Fetal Alcohol Syndrome

Paraprofessionals must be aware of students with Fetal Alcohol Spectrum Disorders (FASD) because although it is not a disability under IDEA, oftentimes Special Education teachers will encounter these students, and are responsible to teach them appropriately.

What is It?

Fetal Alcohol Spectrum Disorders (FASD) are a continuum of disorders that include Fetal Alcohol Syndrome, Alcohol Related Neurodevelopmental Disorder, Alcohol Related Birth Defects and many other disorders resulting from prenatal alcohol exposure.

These disorders are characterized by facial deformities, damage to the central nervous system, small head circumference, and low birth weight (Duquette, Sliodel, Fullarton, and Hagglund, 2006).

FASD are the result of mothers’ consumption of alcohol while pregnant, which adversely affects the development of the fetus. This is considered to be the “leading cause of developmental disabilities of known etiology” (Paley, and O’Connor, 2009). In the United States, the prevalence of these disorders has been reported to be from about 1-4% of live births (Green, 2007; Paley and O’Connor, 2009).

Special Education for FASD

FASD is not a category under IDEA, so a student who is served in special education is generally served as having a learning disability, ADHD, or an intellectual disability. Like a person with ADHD, someone with a FASD can struggle with impulsivity, attention, organization, self-regulation, and other executive functions.

Students may also have problems with mental processing, memory, mathematics, time and money similar to those with intellectual disabilities or learning disabilities. In addition to these problems, someone with a FASD might have difficulty generalizing, predicting, and learning from consequences (Duquette, Stadel, Fullarton, and Hagglund, 2006).

Teaching Strategies for Students with FASD

Due to the many challenges that come with having a FASD, these students will likely require extra help whether in a General Education or when receiving Special Education services. One important strategy to help these students is to apply Positive Behavior Support in the classroom (Green, 2007).

Harsh punishment and zero tolerance policies have not been effective in improving behavioral climate in schools. Often these students come from situations that put them at risk even beyond their FASD. They may come from poverty, foster care, or live with extended family.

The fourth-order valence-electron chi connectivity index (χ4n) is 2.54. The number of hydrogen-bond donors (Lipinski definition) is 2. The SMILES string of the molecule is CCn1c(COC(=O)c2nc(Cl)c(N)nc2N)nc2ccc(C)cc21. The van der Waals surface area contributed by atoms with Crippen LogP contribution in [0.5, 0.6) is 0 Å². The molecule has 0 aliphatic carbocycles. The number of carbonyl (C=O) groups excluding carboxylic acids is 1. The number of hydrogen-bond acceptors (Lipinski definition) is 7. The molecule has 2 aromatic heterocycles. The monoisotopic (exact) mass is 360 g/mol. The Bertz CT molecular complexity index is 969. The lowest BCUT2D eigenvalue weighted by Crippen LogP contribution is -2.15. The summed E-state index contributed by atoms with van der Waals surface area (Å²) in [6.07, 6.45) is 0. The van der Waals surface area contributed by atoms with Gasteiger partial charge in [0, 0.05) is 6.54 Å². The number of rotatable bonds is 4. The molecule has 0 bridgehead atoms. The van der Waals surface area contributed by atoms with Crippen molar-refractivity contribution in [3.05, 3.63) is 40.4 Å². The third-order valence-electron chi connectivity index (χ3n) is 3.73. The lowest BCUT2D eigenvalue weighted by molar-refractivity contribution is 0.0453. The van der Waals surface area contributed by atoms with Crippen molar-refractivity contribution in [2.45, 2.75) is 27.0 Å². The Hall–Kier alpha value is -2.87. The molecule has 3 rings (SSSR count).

Another important strategy that helps learning is to “maintain a structured environment: consistent routines, schedule, classroom rules and consequences that are repeated often and linked with choices” (Duqette, Stodel, Fullarton and Hagglund, 2006).

A third strategy that can be used is to teach students with FASD explicitly in small steps. Students with FASD agree with the recommendation and say it is helpful when teachers “break concepts into smaller chunks, and “give clear explanations” (Duqette, Stodel, Fullarton, and Hagglund, 2006).

FASD affects memory and attention, so even if the student has an average intelligence, it is necessary for the student to receive very explicit, task-analyzed instruction. The last strategy for assisting students with FASD, is that after explicitly teaching and modeling a skill, you allow the students plenty of hands-on practice.

References and Websites

  • Duquette, C., Stodel, E., Fullarton, S., and Hagglund, K. (2006). Teaching Students with Developmental Disabilities: Tips from Teens and Young Adults with Fetal Alcohol Spectrum Disorder. TEACHING Exceptional Children, 39(2-), 28-31.
  • Green, J. H. (2007). Fetal Alcohol Spectrum Disorders: Understanding the Effects of Prenatal Alcohol Exposure and Supporting Students. Journal Of School Health, 77(3), 103-108.
  • Paley, B., and O'Connor, M. J. (2009). Intervention for Individuals with Fetal Alcohol Spectrum Disorders: Treatment Approaches and Case Management. Developmental Disabilities Research Reviews, 15(3), 258-267.
  • nofas.org
  • nasponline.org

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